Medical Mystery PBL for Anatomy & Physiology

How do you keep 120 teenagers engaged in a memorization-heavy class?

This is a question that has kept me awake many nights! My Anatomy and Physiology classes are really large this year. I have 4 sections and close to 120 students. My students are of various ability levels, but I do have an Honors A&P class this year for the first time (I’m excited about this!). As usual, I have a bunch of EL students, as well as many with IEPs (I have as many as 1/3 of the class this time). So, I’m going to have to be extra creative to keep my kids engaged, while not overwhelming some of them, but putting the pressure to excel on others. Easy to do right? Ummmm probably not!

So, what I’ve decided to do with my classes this year is utilize the life-sized bodies that I drew (see a video of it in this post ( ) in conjunction with a Medical Mystery PBL that we will participate in throughout the entire course (I’m writing it as we go lol). I have planned for us to create each body system as we cover it in class and build our life-sized bodies gradually. I hope to have them investigate something specific to their “patient” for each body system. Then, at the end of the year, have them diagnose their “patient” (with something broad and over-reaching such as heart disease, diabetes, etc). I think I might also have a few of their “patients” succumb to their disease and require an autopsy to investigate. I have 7 “patients” in each class so I really only have to find 7 different diseases/disorders that their patients could have. I still have more work to do on this part, but I feel good about the general idea.

Today was Day 1 of this experience….

Today was the first day I introduced our Medical Mystery PBL to my students since I showed them the 3D life-sized body I assembled as an example on the first day of school. They have been very curious about it and kept asking me what I had planned for them (& was it only going to be for my Honors class). They were excited that everyone is going to be using them. Today’s class was “Patient Intake Day” where their task was to:

  1. Pick their Medical Teams (they are in groups of 4 so I had my desks in groups today)
  2. Fill out the necessary paperwork for their patient (Patient Info, Insurance Info, In Case of Emergency Contact, etc.. Just like you do at the doctor’s office)
  3. Sign and complete Patient Privacy Agreement (because we are conducting medical research on their patient- it was a great time to talk about medical privacy and HIPPA regulations!)
  4. Begin their patient’s Medical Records file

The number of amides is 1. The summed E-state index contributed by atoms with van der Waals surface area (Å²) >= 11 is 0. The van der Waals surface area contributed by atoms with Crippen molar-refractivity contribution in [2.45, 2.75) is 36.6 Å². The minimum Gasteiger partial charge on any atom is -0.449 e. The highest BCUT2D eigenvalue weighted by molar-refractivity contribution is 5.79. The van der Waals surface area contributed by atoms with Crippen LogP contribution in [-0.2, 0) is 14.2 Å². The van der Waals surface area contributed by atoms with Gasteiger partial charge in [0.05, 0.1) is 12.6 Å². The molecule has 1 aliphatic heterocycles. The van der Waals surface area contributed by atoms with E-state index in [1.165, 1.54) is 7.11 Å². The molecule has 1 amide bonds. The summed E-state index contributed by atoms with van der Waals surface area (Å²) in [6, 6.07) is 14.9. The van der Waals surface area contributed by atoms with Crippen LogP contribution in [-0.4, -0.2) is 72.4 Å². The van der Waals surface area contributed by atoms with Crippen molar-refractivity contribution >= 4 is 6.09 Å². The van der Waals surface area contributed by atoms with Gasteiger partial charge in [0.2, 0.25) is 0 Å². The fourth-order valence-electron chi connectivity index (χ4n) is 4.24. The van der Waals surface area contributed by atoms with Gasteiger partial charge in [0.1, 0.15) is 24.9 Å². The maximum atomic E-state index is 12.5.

5. Assemble the Anterior Body Cavities life-sized body
  6. Assemble the Posterior Body Cavities life-sized body (most didn’t get to this point).

By the end of class today, every group had their patient’s paperwork completed, as well as the Anterior Body Cavity Body assembled. Next class, they will finish the Posterior Body Cavity Body. They also asked if they could provide the background on their patient’s life (they had a lot of fun making up their patient and naming him/her!) We will discuss the parietal and visceral membranes as a class, then they will complete the Guided Exploration on Cavities and Membranes where they will have to tell which organs are in each cavity and color code the cavities and membranes.

Stay Tuned….. 🙂

If you’d like to purchase the complete set of life-sized bodies we are using, please visit my TpT store at

Individual body systems (& the big bodies that go with them) can also be purchased separately.

About Edgy Instruction

Science Teacher (Biology, AP Biology, and Forensic Science), Anatomy Professor, and former Instructional coach.
This entry was posted in Anatomy & Physiology, Anatomy Practicals- Stackables that Teach, Project Based Learning PBL, Strategies, Teaching and tagged , , , , , , , , , , . Bookmark the permalink.

2 Responses to Medical Mystery PBL for Anatomy & Physiology

  1. Barbara Janicki says:

    Good afternoon,
    Is the lesson plan and worksheets for the medical mystery plb available in tpt?
    I would love to purchase this to use in the next few weeks! Very engaging!

    • It’s not on TpT yet. I’m just developing it with my students this year. I hope to have the entire thing finished soon. Right now, I’m swamped at school so I just have the basics done.

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